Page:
Paris is one of the world’s most walkable cities, survey shows

A global poll has placed Paris as the third most walkable city in the world, with good access to car-free spaces and nearby health and education facilities.

Paris is one of the world's most walkable cities, survey shows
Pack comfy shoes if you are visiting Paris. Photo; AFP

The poll by the Institute for Transportation and Development Policy ranked cities in three categories; the proportion of people living within 100m of car-free spaces such as parks or pedestrianised streets, the proportion of people living within 1km of both healthcare and education facilities and the average size of city blocks.

Paris scored top in the healthcare and education category, with 85 percent of people living within 1km of both, and came third in the ranking overall, behind Hong Kong and Moscow and ahead of Bogota and London.

The survey didn't score this, but Paris is also a very pretty place to walk in with all sorts of interesting historical details – here are the 10 Paris streets you just have to walk down

As capital cities go, Paris is very compact, just 10km across meaning you can walk all the way across the city in about two hours.

For tourists it's even more compact, since most of the most visited sites in the city, including the Eiffel Tower, Louvre and Notre-Dame cathedral, are clustered within about 4km of each other.

READ ALSO Six ways to get around Paris without public transport

The city's mayor Anne Hidalgo is working to cut the number of cars and make the city more pedestrian and cyclist friendly with plans to pedestrianise some famous areas including the Champs Elysées and the Champs de Mars.

She also has a long-term ambition to create a '15 minute city' in which everyone lives within 15 minutes of vital amenities such as shops and schools and possibly also workplaces.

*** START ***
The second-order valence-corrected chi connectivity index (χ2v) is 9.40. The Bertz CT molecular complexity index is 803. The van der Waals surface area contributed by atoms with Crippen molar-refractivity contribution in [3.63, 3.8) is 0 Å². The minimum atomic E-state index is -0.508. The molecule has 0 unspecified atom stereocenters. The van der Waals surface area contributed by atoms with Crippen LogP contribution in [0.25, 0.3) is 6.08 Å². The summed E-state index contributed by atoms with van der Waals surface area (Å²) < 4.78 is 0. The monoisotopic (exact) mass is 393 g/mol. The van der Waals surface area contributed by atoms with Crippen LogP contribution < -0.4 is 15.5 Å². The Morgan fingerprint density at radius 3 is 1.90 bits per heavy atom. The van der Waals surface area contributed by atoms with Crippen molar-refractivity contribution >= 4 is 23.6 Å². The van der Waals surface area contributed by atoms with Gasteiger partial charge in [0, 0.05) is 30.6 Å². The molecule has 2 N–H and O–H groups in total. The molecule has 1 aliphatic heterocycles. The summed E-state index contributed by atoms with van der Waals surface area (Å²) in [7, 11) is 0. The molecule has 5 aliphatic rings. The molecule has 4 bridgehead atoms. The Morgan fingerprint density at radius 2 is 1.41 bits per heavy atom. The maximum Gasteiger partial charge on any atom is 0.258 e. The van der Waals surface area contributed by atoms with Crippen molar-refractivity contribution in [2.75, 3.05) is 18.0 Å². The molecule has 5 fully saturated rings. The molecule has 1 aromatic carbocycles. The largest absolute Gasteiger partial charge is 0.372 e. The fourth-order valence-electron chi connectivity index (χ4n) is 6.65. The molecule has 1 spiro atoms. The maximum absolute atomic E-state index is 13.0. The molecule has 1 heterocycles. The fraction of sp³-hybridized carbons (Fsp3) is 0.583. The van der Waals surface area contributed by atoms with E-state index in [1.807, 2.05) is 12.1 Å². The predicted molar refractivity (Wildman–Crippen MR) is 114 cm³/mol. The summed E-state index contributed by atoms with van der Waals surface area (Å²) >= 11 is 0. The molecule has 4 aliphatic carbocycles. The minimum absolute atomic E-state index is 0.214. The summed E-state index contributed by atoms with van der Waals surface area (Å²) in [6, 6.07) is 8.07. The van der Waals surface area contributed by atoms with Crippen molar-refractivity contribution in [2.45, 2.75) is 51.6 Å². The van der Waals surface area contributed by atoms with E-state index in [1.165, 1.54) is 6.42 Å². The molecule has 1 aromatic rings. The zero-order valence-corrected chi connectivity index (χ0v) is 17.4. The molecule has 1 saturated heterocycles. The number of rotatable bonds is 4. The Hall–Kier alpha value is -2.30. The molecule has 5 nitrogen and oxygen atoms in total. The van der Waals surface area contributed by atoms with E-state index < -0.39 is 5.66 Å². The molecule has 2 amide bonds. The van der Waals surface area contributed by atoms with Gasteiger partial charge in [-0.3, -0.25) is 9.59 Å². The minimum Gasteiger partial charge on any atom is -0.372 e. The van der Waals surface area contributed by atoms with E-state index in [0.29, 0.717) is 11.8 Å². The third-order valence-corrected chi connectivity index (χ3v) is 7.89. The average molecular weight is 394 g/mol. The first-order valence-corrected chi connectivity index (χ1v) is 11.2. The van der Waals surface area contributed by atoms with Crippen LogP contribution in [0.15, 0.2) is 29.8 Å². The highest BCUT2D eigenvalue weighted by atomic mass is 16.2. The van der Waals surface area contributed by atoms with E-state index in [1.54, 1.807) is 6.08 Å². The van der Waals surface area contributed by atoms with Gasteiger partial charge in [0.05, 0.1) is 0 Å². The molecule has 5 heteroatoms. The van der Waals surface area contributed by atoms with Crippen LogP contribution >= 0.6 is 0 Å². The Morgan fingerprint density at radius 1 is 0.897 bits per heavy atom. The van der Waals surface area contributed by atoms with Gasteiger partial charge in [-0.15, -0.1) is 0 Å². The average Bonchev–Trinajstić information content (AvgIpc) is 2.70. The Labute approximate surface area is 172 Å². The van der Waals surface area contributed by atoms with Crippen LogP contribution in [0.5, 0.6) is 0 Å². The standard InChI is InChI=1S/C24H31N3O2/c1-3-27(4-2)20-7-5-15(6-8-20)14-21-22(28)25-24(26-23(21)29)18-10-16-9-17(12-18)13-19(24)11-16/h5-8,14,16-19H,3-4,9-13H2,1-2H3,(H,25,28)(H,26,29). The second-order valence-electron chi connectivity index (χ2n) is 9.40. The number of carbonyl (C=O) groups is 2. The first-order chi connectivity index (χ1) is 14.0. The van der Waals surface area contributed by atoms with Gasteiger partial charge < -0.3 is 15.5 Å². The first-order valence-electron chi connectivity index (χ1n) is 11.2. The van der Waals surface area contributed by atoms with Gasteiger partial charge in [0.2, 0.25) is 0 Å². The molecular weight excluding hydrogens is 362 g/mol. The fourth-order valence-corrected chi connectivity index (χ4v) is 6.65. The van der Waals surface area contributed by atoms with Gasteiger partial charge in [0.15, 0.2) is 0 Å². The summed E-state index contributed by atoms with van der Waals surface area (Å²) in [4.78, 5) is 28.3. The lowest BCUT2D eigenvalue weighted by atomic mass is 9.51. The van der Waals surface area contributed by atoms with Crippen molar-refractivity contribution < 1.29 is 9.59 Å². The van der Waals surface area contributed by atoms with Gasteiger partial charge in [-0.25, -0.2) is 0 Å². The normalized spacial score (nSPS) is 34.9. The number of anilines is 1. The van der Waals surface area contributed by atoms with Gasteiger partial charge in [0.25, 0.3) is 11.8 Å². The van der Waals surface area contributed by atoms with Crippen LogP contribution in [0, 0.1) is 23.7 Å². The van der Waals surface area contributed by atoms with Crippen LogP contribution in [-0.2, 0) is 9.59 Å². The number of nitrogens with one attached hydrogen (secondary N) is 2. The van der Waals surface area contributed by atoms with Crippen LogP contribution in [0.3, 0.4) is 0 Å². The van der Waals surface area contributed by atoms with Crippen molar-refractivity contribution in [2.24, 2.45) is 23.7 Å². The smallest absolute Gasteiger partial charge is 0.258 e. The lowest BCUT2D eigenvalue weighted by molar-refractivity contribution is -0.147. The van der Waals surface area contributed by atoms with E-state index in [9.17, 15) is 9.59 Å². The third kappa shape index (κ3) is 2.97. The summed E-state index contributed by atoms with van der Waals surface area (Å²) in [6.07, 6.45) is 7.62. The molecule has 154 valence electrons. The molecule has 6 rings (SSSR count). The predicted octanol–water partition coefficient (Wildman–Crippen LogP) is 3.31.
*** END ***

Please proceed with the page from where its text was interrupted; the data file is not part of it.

And of course let's not forget that the French language has produced a verb – flanêr – specifically to describe aimless strolling while taking in lovely scenery, thinking philosophical thoughts or checking out the local talent.

READ ALSO Nine French words that English really should have too

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Tourism minister: Book your French ski holiday now

France’s ski resorts will be open for business this winter, tourism minister Jean-Baptiste Lemoyne has promised - but no decision has yet been taken on whether a health pass will be required to use ski lifts.

Skiers at a French Alpine resort
Photo: Philippe Desmazes / AFP

“This winter, it’s open, the resorts are open,” Lemoyne told France 2’s 4 Vérités programme.

“Compared to last year, we have the vaccine,” he said, adding that he would “invite those who have not yet done so to [book], because … there will soon be no more room.”

And he promised an answer ‘in the next few days’ to the question of whether health passes would be required for winter holidaymakers to use ski lifts. “Discussions are underway with the professionals,” he said.

The stakes are high: the closure of ski lifts last winter cost manufacturers and ski shops nearly a billion euros. 

This year ski lifts will remain open, but a health pass may be necessary to access them. The health pass is already compulsory for après ski activities such as visits to bars, cafés and restaurants.

COMPARE The Covid rules in place at ski resorts around Europe

Many town halls and communities which depend on winter sports have found it difficult or impossible to make ends meet.

“It’s time for the French mountains to revive,” Lemoyne said, pointing to the fact that the government has provided “more than €6 billion” in aid to the sector.

Winter tourism professionals, however, have said that they are struggling to recruit for the winter season.

“Restaurant and bars are very affected,” by the recruitment crisis, one expert told Franceinfo, blaming a lack of urgency from authorities towards the winter holiday industry.

“We are all asking ourselves what we should do tomorrow to find full employment in the resort,” the expert added.

Post-Brexit visa and work permit rules mean that ski businesses have found it difficult to recruit Brits for short-term, seasonal positions.